Tuesday, July 26, 2011

Marthe Reed and Proust, two of two

The "springtime virulence" of Marcel's memory circling Proust's stupidly devious M. Vineuil, his presumptively fragile (though robust) daughter, and the overwhelming mystery of the endearing hawthorn-blossoms' whiteness with their bitter almond scent (bearing his passion) becomes the sounding ground for Marthe Reed's second lively offering this month, though her poem follows Proust's lyrical voice beyond the literal occasion into the awareness of feminine exile and (with luck) the compensation of imagination. Text flows into text, mind through mind, voice into voice.

from Swann's Way

As we were liable, there, to meet M. Vinteuil, who held very strict views on "the deplorable untidiness of young people, which seems to be encouraged in these days," my mother would first see that there was nothing out of order in my appearance, and then we would set out for the church. It was in these 'Month of Mary' services that I can remember having first fallen in love with hawthorn-blossom. The hawthorn was not merely in the church, for there, holy ground as it was, we had all of us a right of entry; but, arranged upon the altar itself, inseparable from the mysteries in whose celebration it was playing a part, it thrust in among the tapers and the sacred vessels its rows of branches, tied to one another horizontally in a stiff, festal scheme of decoration; and they were made more lovely still by the scalloped outline of the dark leaves, over which were scattered in profusion, as over a bridal train, little clusters of buds of a dazzling whiteness.… (Moncrieff trans., pp 60-62)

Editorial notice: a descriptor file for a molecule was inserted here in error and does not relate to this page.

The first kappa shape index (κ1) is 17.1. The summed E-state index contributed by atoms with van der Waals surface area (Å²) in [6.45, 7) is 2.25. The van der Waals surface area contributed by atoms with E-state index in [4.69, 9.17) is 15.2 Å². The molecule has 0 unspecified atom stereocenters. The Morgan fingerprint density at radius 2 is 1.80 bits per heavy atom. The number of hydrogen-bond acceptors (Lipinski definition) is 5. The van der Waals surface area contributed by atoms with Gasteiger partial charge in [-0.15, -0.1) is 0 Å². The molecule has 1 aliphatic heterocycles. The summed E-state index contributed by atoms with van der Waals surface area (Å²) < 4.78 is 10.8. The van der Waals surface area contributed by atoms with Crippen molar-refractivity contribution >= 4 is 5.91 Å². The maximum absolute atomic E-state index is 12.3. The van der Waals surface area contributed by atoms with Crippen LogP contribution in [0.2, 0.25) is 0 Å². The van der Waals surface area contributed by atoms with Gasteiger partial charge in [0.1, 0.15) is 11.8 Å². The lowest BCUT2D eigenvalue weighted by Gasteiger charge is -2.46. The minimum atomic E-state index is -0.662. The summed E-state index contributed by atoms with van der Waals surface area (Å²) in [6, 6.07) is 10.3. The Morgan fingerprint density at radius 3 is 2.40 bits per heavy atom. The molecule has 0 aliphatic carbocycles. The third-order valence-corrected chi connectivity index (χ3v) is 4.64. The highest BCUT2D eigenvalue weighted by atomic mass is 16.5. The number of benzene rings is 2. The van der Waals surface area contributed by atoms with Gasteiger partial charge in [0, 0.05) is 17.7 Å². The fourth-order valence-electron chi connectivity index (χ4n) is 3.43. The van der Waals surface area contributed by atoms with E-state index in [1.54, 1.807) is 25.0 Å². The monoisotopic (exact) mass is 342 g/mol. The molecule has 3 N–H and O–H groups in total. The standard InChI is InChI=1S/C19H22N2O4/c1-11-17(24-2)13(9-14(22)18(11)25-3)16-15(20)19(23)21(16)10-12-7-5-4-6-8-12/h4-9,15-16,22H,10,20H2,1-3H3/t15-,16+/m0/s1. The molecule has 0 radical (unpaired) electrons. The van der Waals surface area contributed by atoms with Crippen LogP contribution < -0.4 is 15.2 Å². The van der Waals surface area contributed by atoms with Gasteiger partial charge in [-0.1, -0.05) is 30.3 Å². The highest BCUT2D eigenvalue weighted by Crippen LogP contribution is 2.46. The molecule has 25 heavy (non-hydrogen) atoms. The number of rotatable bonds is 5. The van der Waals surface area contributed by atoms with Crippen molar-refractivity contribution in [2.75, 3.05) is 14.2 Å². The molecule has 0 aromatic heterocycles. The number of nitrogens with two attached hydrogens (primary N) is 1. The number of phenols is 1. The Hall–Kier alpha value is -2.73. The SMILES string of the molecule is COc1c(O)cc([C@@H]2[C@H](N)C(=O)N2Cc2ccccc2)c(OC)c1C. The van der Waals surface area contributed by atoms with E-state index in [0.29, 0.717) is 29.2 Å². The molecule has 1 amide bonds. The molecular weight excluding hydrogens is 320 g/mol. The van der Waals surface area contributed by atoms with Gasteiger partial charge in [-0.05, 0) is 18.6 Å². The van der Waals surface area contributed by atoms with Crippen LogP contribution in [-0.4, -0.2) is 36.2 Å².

['there was nothing out of order']
          --Marthe Reed

there was nothing out of order
that I can remember
in love with hawthorn

scattered in profusion
a swift

girl in white
so fine a point
to remain outside

and only passion
somewhat boyish
to restrain a smile

as though in a transparency
a bitter
colour, in which I imagined

an intense vitality
almost red in
springtime virulence, the irritant

latent in her
even for knowing

all the wretchedness of exile
the farthest limit
scattered its

water and gates
the balmy scent of the lime-trees


Marthe Reed has published two books, Gaze (Black Radish Books) and Tender Box, A Wunderkammer with drawings by Rikki Ducornet (Lavender Ink), as well as three chapbooks, post*cards: Lafayette a Lafayette (with j/j hastain), (em)bodied bliss and zaum alliterations, all as part of the Dusie Kollektiv Series. Her poetry has appeared in New American Writing, Golden Handcuffs Review, New Orleans Review, HOW2, MiPoesias, Big Bridge, Moria, Fairy Tale Review, Exquisite Corpse, The Offending Adam, Galatea Resurrects, and Eoagh, among others.  Her manuscript, an earth of sweetness dances in the vein, was a finalist in Ahsahta Press’ 2006 Sawtooth Poetry Contest.  She has guest edited an issue of Ekleksographia and served as assistant editor for Dusie Kollektiv.

Praise for Gaze:






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